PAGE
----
Center for American Liberty CEO and civil rights attorney Harmeet Dhillon predicted a “split ruling” out of the Supreme Court in the case that will determine the constitutionality of President Biden’s COVID-19 OSHA vaccine regulations.
The Supreme Court on Friday heard close to four hours of oral arguments over two of the Biden administration’s vaccine mandates – which have remained under intense legal scrutiny and have been struck down in battles across federal courts.
Dhillon, who is personally representing a client in the case, said the justices will likely uphold the mandate requiring health care workers to be vaccinated while overturning the rule applying to private companies with more than 100 employees.
“I think there may be a split ruling out of the court. I think on the case…challenging the large employer mandate, it looks to me like we have five or six votes to enjoin that order,” she said. “But on the one regarding medical facilities, because the order is tied to federal funding, I think there are some different arguments there and the justices seem more likely to uphold that OSHA mandate on medical facilities.”
Brandon Trosclair, who owns grocery stores in Louisiana and Mississppi, poses for photos with his legal representatives before the U.S. Supreme Court hears arguments on his case against the Biden administration’s nationwide vaccine-or-test-and-mask COVID-19 mandates, in Washington, Jan. 7, 2022. REUTERS/Jonathan Ernst (REUTERS/Jonathan Ernst)
The first phase of Biden’s vaccine-or-test mandate for employees at applicable companies went into effect Monday despite the ongoing consideration from the High Court.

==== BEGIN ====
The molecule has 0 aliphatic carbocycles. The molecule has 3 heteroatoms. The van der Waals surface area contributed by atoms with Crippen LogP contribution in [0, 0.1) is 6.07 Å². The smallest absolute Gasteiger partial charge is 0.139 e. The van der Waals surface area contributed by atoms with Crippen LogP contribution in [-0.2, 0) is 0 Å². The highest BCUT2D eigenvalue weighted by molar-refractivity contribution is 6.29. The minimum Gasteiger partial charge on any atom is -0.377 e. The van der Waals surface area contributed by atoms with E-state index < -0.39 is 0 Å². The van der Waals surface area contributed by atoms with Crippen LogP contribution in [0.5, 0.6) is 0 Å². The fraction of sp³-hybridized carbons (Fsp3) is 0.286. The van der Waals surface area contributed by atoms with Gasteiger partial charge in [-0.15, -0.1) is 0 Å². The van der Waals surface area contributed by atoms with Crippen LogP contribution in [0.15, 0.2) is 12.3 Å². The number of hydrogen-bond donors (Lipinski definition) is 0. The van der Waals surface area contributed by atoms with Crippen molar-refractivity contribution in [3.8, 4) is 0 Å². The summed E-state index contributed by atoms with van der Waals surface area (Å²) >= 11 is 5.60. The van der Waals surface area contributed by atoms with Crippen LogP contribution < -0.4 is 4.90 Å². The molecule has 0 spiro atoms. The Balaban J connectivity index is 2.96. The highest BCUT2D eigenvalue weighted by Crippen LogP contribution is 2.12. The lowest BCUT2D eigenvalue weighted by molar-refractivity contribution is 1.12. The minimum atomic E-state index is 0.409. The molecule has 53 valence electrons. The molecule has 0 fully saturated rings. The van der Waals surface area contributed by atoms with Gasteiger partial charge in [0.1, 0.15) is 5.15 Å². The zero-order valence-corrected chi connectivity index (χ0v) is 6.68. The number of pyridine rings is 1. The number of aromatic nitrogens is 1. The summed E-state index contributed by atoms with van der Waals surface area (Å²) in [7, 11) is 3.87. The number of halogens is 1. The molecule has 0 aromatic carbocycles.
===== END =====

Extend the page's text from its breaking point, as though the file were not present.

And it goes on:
“Today is day one when the compliance is supposed to be occurring and that’s true for 80 million employees around the country,” Dhillon said, “so the fact the court is still sitting on this and hasn’t ruled yet produces tremendous expense, uncertainty, stress and disruption to the American economy. I really hope for the sake of all those employees, employers that the court rules quickly so that we can move on and arrange our affairs accordingly.”
If the court elects to strike down both mandates, Dhillon said “there will be many states, probably New York, California and other states, that decide it’s within their power to order this type of thing and we will have a fresh round of litigation over it.
“Meanwhile, we all know that this vaccine is not particularly effective against the current version of the virus,” she said, “so it all really undermines both citizen confidence in the judiciary and the legislature and in public health. This is really a bad situation for the future of public health in our country, the way the government is handling this particular situation.”